The Negative Impact of the Succession of Crises and the Ineffectiveness of the E-learning System on Tertiary Education in Sudan from (2018) to Present

Abdulghani Eissa Tour Mohammed, Jamal Mohammed Ahmed Elfaki, Khalid Abdurrahman Jabir Othman


This study attempts to determine the social, economic, and psychological impacts of the 2018 temporary closure of educational institutions in Sudan amid several internal incidents and the ongoing closure due to the COVID-19 pandemic on students, teachers, and families. Most educational systems worldwide were temporarily closed and negatively affected. Nevertheless, it seemed as if the crises in Sudan extremely damaged the process of the overall educational system simply because the closure of the institutions initially began as a result of several internal incidents by the end of the academic year 2017-2018. The closure lasted until August 2019, when schools were reopened, and within almost six months; again, a decision was made in February 2020 for the entire closure of educational institutions due to the COVID-19 pandemic and continued for more than one and a half years. The impact of total closures of universities and colleges in Sudan affected students' academic achievement in different ways because the situations in Sudan were primarily different before the spread of COVID-19. Therefore, the negative implications of the long–term closure were greater not only on the students' academic achievement but also on the teachers’ sources of income, which resulted in economic issues for many families. To undertake this study, both quantitative and qualitative research methodologies were used. The researchers designed and distributed a questionnaire to a sample of 39 Sudanese university teachers to examine their attitudes towards the impact of the several internal incidents behind the closure of the entire educational institutions on overall academic achievement and online education as an alternative to face-to-face or traditional teaching. Although very few universities launched e-learning units during the last two decades, it seemed as if their purposes were very limited and mainly designed to serve a few students under certain conditions. Additionally, the researchers observed the efficient application of the e-learning educational system during the COVID-19 pandemic, represented by the Blackboard platform at both Qassim University and Prince Sattam Bin Abdulaziz University. The data analysis resulted in some significant findings, among which are the following: First, students were regularly paying the price of the poor infrastructure that contributed to preventing the application of an effective e-learning system in Sudan. Second, the long–term closure throughout 2018 has resulted in the accumulation of several student batches and generally complicated the scene. Third, the long–term closure influenced university students in different ways: academically, socially, economically, and psychologically.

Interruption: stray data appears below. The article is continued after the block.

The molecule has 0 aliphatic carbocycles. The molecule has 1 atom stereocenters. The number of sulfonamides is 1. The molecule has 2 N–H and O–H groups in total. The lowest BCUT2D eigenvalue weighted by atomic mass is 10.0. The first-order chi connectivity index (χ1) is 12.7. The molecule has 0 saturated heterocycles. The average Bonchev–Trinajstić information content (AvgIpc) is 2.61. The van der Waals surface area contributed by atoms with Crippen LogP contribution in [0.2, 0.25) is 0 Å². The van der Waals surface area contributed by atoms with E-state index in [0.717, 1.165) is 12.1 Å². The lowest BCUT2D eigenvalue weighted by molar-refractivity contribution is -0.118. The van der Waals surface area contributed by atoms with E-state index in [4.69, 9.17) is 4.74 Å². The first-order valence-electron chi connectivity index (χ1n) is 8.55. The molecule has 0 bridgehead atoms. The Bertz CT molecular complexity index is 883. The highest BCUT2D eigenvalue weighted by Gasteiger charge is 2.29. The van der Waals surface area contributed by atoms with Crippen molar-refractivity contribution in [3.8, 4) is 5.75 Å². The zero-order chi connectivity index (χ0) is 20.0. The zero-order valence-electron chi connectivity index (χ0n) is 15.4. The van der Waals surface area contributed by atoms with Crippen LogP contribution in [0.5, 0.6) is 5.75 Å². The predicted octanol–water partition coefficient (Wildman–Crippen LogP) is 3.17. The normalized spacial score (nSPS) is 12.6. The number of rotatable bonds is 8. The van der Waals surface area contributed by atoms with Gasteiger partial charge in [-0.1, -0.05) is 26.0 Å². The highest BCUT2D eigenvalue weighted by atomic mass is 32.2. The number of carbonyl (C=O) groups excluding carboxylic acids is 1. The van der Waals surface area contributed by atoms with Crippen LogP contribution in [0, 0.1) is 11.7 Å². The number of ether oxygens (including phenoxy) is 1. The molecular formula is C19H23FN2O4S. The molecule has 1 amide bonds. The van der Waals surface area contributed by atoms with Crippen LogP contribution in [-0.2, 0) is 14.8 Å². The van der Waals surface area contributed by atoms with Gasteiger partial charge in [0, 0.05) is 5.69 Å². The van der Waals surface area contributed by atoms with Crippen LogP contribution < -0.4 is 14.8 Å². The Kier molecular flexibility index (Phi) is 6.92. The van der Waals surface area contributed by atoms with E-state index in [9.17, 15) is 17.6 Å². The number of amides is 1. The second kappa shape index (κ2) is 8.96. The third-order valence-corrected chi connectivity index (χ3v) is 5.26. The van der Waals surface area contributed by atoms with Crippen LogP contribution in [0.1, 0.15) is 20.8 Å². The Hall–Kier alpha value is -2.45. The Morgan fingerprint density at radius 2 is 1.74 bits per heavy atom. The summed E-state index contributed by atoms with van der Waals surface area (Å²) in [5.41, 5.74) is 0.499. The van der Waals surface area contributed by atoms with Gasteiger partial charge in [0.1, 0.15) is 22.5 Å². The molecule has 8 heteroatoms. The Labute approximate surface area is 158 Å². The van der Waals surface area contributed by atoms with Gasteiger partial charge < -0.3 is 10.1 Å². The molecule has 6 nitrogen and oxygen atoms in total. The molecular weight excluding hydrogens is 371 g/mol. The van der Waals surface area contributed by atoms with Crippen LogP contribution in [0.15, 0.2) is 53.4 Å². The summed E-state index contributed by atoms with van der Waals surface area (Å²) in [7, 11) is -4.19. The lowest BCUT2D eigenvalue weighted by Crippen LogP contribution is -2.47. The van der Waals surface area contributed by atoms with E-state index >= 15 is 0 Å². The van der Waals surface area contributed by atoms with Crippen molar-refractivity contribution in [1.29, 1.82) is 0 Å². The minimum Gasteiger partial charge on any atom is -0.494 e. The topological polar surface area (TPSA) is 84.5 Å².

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World Journal of English Language
ISSN 1925-0703(Print)  ISSN 1925-0711(Online)

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